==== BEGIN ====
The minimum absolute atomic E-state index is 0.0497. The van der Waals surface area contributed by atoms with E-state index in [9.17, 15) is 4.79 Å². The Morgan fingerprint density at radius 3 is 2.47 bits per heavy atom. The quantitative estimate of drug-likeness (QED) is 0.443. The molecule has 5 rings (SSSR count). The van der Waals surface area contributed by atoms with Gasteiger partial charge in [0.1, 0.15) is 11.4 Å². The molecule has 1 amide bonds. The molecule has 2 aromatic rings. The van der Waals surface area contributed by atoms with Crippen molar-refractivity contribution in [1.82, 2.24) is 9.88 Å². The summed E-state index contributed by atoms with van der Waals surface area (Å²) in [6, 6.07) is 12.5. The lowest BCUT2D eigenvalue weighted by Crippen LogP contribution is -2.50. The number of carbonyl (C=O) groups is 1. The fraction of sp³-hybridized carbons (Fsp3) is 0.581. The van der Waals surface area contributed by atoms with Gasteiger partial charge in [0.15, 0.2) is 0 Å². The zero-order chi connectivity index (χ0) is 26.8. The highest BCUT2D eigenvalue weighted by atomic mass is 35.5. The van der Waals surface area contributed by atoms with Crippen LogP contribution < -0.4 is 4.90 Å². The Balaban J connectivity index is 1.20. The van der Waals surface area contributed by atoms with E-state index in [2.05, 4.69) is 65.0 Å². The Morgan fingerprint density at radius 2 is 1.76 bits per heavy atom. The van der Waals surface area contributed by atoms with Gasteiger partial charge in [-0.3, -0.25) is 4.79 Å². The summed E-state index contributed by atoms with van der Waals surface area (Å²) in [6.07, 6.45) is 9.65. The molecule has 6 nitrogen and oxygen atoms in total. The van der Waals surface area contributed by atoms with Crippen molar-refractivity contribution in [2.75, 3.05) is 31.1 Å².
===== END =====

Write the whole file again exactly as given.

The minimum absolute atomic E-state index is 0.0497. The van der Waals surface area contributed by atoms with E-state index in [9.17, 15) is 4.79 Å². The Morgan fingerprint density at radius 3 is 2.47 bits per heavy atom. The quantitative estimate of drug-likeness (QED) is 0.443. The molecule has 5 rings (SSSR count). The van der Waals surface area contributed by atoms with Gasteiger partial charge in [0.1, 0.15) is 11.4 Å². The molecule has 1 amide bonds. The molecule has 2 aromatic rings. The van der Waals surface area contributed by atoms with Crippen molar-refractivity contribution in [1.82, 2.24) is 9.88 Å². The summed E-state index contributed by atoms with van der Waals surface area (Å²) in [6, 6.07) is 12.5. The lowest BCUT2D eigenvalue weighted by Crippen LogP contribution is -2.50. The number of carbonyl (C=O) groups is 1. The fraction of sp³-hybridized carbons (Fsp3) is 0.581. The van der Waals surface area contributed by atoms with Gasteiger partial charge in [0.15, 0.2) is 0 Å². The zero-order chi connectivity index (χ0) is 26.8. The highest BCUT2D eigenvalue weighted by atomic mass is 35.5. The van der Waals surface area contributed by atoms with Crippen LogP contribution < -0.4 is 4.90 Å². The Balaban J connectivity index is 1.20. The van der Waals surface area contributed by atoms with E-state index in [2.05, 4.69) is 65.0 Å². The Morgan fingerprint density at radius 2 is 1.76 bits per heavy atom. The van der Waals surface area contributed by atoms with Gasteiger partial charge in [-0.3, -0.25) is 4.79 Å². The summed E-state index contributed by atoms with van der Waals surface area (Å²) in [6.07, 6.45) is 9.65. The molecule has 6 nitrogen and oxygen atoms in total. The van der Waals surface area contributed by atoms with Crippen molar-refractivity contribution in [2.75, 3.05) is 31.1 Å².